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I was reminded this usage by the recent question asking about the origin of "-ish." Odd is often used in a similar way in the stock phrase "odd years" to mean "around" or "about" a certain length of time. For example I might say, "250 odd years" to mean "250 years, give or take." In this usage of odd, I can't really see the connection with its usual given definitions of "strange" or "not divisible by 2." Could I get some history on the evolution of this meaning of "odd"?

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Working on hunches (and therefore not a qualified answer), odd works to mean different or strange: "That man is odd." A "odd" number would be a number that is strange, off-tilt or not entirely normal. Since odd also means the opposite of even we get a dual meaning with regards to numbers. In my opinion, "odd" is similar to "some": "some 250 years." –  MrHen Apr 1 '11 at 18:10
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I give lots of answers based on a hunch (which often is just s.th. you know, but are just not aware of on a conscious level). I don't particularly like all the "I do your googling for you" answers (experts don't need to google, and they don't need to quote some other work either, they just know, hence their being called "experts") –  Jürgen A. Erhard Apr 1 '11 at 18:57
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@jae: I was too pressed for time to write up my own analysis, and besides, why should I reinvent the wheel if the research has already been done in a way that I find reasonably satisfying? –  Jon Purdy Apr 1 '11 at 19:09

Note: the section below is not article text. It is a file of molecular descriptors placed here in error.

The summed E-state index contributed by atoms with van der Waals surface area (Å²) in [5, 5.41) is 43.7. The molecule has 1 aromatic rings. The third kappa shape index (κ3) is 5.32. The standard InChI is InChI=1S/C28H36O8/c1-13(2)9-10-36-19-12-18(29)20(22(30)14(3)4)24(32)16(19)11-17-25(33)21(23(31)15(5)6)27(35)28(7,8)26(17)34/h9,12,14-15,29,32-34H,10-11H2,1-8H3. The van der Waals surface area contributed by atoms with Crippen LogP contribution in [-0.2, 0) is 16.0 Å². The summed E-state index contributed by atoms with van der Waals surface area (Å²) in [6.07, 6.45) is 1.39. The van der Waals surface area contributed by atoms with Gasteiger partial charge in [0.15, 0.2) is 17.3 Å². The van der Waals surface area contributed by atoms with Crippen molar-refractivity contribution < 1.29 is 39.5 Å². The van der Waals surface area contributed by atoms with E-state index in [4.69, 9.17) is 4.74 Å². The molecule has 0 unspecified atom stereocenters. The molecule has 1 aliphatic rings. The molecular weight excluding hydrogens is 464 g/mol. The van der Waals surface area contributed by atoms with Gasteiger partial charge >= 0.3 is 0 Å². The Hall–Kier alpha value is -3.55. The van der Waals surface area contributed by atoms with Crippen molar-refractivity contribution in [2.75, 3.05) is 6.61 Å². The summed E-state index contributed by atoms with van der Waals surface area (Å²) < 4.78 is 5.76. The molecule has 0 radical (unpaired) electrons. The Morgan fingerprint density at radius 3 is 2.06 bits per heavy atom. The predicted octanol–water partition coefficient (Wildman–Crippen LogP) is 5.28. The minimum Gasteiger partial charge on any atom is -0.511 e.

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An expert that Googles or quotes other work is a better expert. –  MrHen Apr 1 '11 at 19:30
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3 Answers

up vote 15 down vote accepted

From On the nature of the approximative expression num-odd:

The origin of the suffix ‐odd is, unsurprisingly, the word odd, denoting a surplus or remainder (OED entry for odd, lemma 3a). This use dates back to the 14th–15th century. Based on the OED examples, its earliest uses were with monetary items and with terms denoting weights and measures, but by the 17th century this use had broadened to include other count nouns as well. The structure of such examples is still NUM-odd-N, where odd is an adjective.

From the same page in that paper, the development:

Quite soon after the use described above, odd became used in constructions of the type NUM N1 (and ) odd N2, where N2 is a count noun of lower rank than N1 (OED lemma 3b,c). The meaning of the adjective odd is still one of ‘surplus’, ‘extra’.

(24) a. Than leveth there 38 degrees and odde minutes.

Soon N2 can be omitted and elliptically understood, giving a general sense of surplus without exactly specifying the surplus (OED lemma 4a).

(25) a. Distant sixtie miles and odde.

Since the phrase and odd denotes a surplus of the same kind (though of lower denomination) as N1, it becomes possible to shift the and odd phrase to a position immediately preceding N1, yielding the construction NUM and odd N1 (OED lemma 4b).

(26) …
b. Having ridden post day and night fourscore and odd miles…

Finally the and is omitted and odd becomes suffixed to the numeral (OED lemma 4c and paper above). This use dates from the 16th century, based on OED examples.